BMI broke two of its own records in the fiscal year ending June 30, generating $1.199 billion in revenue and distributing $1.118 billion in royalties to its songwriters, composers and publishers, an increase of $95 million, or 9% higher than the previous year.
The announcement says “These results mark the most public performance and highest royalty distribution of any music rights organization in the world.” In April, BMI’s chief competitor, ASCAP, announced that it had distributed more than $1.007 billion to its members, continuing an ongoing game of one-upmanship between the two organizations.
BMI president/CEO Mike O’Neill said, “Thanks to the incredible creativity of our songwriters, composers and publishers, BMI was once again able to generate record revenue and distributions on their behalf. While we are proud of achieving these results, we will always strive to do better. BMI will continue to advocate for our affiliates, ensuring that all songwriters and composers can continue to earn a living creating the music that is loved all over the world.”
The $1.118 billion in total distributions includes domestic and international royalties, as well as royalties from direct deals that BMI administers on behalf of its publishers. Distributions from these direct deals totaled $53 million, a $17 million increase over the previous year, representing approximately 5% of BMI’s total distribution. The company says it now distributes nearly 90 cents of every dollar directly back to its songwriters, composers and publishers.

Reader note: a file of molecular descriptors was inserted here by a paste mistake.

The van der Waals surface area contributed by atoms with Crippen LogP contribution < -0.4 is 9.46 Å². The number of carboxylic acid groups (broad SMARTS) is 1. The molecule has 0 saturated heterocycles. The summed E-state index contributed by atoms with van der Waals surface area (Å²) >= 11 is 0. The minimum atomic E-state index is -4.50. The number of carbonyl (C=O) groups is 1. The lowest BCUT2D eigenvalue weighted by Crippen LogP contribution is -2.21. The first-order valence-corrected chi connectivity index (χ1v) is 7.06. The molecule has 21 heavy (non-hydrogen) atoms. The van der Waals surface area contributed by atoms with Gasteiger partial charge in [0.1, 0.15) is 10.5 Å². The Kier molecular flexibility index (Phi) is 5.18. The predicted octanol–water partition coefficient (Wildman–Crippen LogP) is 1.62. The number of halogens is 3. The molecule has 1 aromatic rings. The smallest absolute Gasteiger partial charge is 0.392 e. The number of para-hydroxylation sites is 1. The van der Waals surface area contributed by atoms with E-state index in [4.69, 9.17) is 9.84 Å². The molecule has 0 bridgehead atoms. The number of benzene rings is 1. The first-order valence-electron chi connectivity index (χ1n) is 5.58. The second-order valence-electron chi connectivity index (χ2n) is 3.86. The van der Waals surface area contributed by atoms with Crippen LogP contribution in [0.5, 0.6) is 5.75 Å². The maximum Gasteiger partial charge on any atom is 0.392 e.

According to the announcement, the company’s revenue growth was driven by gains in the digital sector, as well as increases in general licensing and international revenues. BMI’s digital revenue grew 32% to $215 million thanks in part to new deals with Amazon, Apple Music, Hulu, Netflix, YouTube, Sound Cloud and Spotify, as well as expansion into new digital markets including social media with Facebook and the fitness app Peloton. Digital now represents 24% of the company’s total domestic revenue.
In a separate development, the company has renewed its efforts to get a federal judge to enforce a subpoena on its upstart competitor Global Music Rights, according to The Hollywood Reporter. That performing-rights organization, led by Irving Azoff and former ASCAP executive Randy Grimmett, is not governed by the consent decree that oversees ASCAP and BMI.
BMI is in the midst of a rate court battle with the Radio Music License Committee (RMLC), which represents 10,000 U.S. commercial radio stations. As part of BMI’s latest efforts to improve licensing terms for its songwriters and publishers, it served a subpoena on GMR (which is also in a legal fight with the RMLC). On Tuesday BMI renewed its efforts to compel GMR to turn over internal documents.
In its initial bid to quash the subpoena, GMR’s attorneys wrote in part: “the Subpoena asks GMR to give a dominant competitor and adversary near-comprehensive access to the heart and soul of GMR’s business. The Federal Rules do not require GMR to equip BMI and RMLC with the very tools they would need to unfairly disadvantage GMR in the marketplace.”
In its response on Tuesday, BMI’s attorney, Scott Edelman at Milbank, Tweed, wrote, “As a non-regulated Performing Rights Organization, GMR has been able to establish market rates that are higher than the rates achieved by BMI in the shadow of the Rate Court. The existence of those market-based agreements provides important evidence for this Court to evaluate in determining an appropriate rate for BMI.”
The consent decree governing ASCAP and BMI is 75 years old and has long been under examination by the Justice Department.